Miura entered the fight with a (29-2-2) record and he was making the fifth defense of his world title, while Vargas entered the fight with an undefeated mark of (22-0-1) in what was his first world title fight. Both men had a reputation for all-out fighting, with Miura especially earning high praise for his title defense in Mexico where he defeated Sergio Thompson in a fiercely contested battle.

The fight started out hotly contested, and the intensity never let up. Vargas seemed to win the first two rounds, but by the fourth round, Miura seemed to pull ahead, scoring a knock-down and fighting with a lot of confidence. After brawling the first four rounds, Miura appeared to settle into a more technical approach. Rounds 5 and 6 saw the pendulum swing back towards Vargas, as he withstood Miura’s rush to open the fifth round and the sixth round saw both men exchanging hard punches.

The big swinging continued, and though Vargas likely edged Miura in rounds 5 and 6, Vargas’ face was cut in at least two spots and Miura started to assert himself again in rounds 7 and 8. Miura was beginning to grow in confidence while it appeared that Vargas was beginning to slow down, and Miura appeared to hurt Vargas at the end of the 8th round.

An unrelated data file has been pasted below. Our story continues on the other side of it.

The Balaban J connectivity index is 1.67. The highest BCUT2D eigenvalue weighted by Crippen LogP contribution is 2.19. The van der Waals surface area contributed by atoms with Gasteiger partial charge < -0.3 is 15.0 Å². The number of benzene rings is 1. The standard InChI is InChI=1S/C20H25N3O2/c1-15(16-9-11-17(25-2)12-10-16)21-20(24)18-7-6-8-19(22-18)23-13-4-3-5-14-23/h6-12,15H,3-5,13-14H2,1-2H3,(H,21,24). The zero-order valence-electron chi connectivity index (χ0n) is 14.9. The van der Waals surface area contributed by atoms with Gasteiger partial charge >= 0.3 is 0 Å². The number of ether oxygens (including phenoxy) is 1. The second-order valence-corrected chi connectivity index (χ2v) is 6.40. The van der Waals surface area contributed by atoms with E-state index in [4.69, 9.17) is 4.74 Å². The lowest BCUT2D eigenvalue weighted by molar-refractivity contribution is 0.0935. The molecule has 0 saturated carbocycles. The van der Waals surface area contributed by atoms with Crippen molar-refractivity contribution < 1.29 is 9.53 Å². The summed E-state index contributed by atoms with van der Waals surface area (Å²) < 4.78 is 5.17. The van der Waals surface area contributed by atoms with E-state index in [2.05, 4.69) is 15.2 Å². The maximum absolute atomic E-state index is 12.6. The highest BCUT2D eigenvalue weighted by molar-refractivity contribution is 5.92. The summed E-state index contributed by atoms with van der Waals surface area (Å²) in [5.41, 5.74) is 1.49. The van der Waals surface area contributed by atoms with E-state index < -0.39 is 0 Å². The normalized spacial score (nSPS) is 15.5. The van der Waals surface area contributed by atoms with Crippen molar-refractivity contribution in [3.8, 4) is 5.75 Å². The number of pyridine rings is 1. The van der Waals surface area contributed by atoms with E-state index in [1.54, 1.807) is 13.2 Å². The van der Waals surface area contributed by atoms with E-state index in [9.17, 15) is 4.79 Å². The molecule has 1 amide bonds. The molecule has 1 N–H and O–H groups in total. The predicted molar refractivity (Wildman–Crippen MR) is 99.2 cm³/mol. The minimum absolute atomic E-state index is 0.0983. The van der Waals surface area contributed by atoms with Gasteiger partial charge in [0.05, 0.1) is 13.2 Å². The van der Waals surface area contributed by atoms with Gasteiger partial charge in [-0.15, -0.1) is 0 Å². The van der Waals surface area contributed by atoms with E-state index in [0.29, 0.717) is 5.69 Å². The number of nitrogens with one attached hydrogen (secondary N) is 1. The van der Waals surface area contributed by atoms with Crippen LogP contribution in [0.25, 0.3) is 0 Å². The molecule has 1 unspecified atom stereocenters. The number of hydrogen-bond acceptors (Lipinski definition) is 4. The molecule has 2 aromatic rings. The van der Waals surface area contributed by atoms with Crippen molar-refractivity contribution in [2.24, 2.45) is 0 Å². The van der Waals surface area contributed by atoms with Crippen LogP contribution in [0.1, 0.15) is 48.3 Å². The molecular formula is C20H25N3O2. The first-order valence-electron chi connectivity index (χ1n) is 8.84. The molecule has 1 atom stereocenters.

Vargas turned the tide again at the start of the ninth round, scoring a knock down with an uppercut and a straight right hand that took Miura’s legs and sent him to the canvas. Purely on instinct, Miura got back up and continued to fight, but Vargas was landing frequently and with force. Referee Tony Weeks stepped in to stop the fight at the halfway point of round 9 as Miura was sustaining a barrage of punches.

Miura still had a minute and a half to survive if he was going to get out of the round, and it was clear that he was not going to stop fighting.

A back and forth battle of wills between two world championship level fighters, Takashi Miura versus “El Bandido” Vargas wins the 2015 Fight of the Year.

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Jan 9 in Germany – Feigenbutz and De Carolis To Settle Score